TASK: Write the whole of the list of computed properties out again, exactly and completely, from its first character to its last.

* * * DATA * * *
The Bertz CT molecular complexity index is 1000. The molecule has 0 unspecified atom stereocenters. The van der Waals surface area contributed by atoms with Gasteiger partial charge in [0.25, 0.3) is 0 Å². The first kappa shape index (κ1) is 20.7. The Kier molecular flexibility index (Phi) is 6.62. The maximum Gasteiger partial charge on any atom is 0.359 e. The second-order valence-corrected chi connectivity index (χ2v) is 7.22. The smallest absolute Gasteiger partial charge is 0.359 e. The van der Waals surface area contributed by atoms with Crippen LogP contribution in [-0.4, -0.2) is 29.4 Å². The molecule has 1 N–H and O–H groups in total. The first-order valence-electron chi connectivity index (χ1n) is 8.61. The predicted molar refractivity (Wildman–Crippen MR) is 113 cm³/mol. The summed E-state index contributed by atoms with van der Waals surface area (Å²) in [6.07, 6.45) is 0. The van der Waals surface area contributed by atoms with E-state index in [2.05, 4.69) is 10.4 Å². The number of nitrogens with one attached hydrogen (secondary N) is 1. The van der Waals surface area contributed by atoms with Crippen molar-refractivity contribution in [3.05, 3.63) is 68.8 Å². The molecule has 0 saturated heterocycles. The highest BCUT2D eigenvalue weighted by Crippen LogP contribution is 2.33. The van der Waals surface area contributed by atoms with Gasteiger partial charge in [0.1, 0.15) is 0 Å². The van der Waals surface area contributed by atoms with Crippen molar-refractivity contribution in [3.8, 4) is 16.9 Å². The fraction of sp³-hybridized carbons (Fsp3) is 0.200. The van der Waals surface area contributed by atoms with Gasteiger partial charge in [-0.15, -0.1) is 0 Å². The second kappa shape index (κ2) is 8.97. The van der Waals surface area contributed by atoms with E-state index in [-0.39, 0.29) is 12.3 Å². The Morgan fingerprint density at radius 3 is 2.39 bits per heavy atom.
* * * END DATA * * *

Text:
The Bertz CT molecular complexity index is 1000. The molecule has 0 unspecified atom stereocenters. The van der Waals surface area contributed by atoms with Gasteiger partial charge in [0.25, 0.3) is 0 Å². The first kappa shape index (κ1) is 20.7. The Kier molecular flexibility index (Phi) is 6.62. The maximum Gasteiger partial charge on any atom is 0.359 e. The second-order valence-corrected chi connectivity index (χ2v) is 7.22. The smallest absolute Gasteiger partial charge is 0.359 e. The van der Waals surface area contributed by atoms with Crippen LogP contribution in [-0.4, -0.2) is 29.4 Å². The molecule has 1 N–H and O–H groups in total. The first-order valence-electron chi connectivity index (χ1n) is 8.61. The predicted molar refractivity (Wildman–Crippen MR) is 113 cm³/mol. The summed E-state index contributed by atoms with van der Waals surface area (Å²) in [6.07, 6.45) is 0. The van der Waals surface area contributed by atoms with E-state index in [2.05, 4.69) is 10.4 Å². The number of nitrogens with one attached hydrogen (secondary N) is 1. The van der Waals surface area contributed by atoms with Crippen molar-refractivity contribution in [3.05, 3.63) is 68.8 Å². The molecule has 0 saturated heterocycles. The highest BCUT2D eigenvalue weighted by Crippen LogP contribution is 2.33. The van der Waals surface area contributed by atoms with Gasteiger partial charge in [0.1, 0.15) is 0 Å². The van der Waals surface area contributed by atoms with Crippen molar-refractivity contribution in [3.8, 4) is 16.9 Å². The fraction of sp³-hybridized carbons (Fsp3) is 0.200. The van der Waals surface area contributed by atoms with Gasteiger partial charge in [-0.15, -0.1) is 0 Å². The second kappa shape index (κ2) is 8.97. The van der Waals surface area contributed by atoms with E-state index in [-0.39, 0.29) is 12.3 Å². The Morgan fingerprint density at radius 3 is 2.39 bits per heavy atom.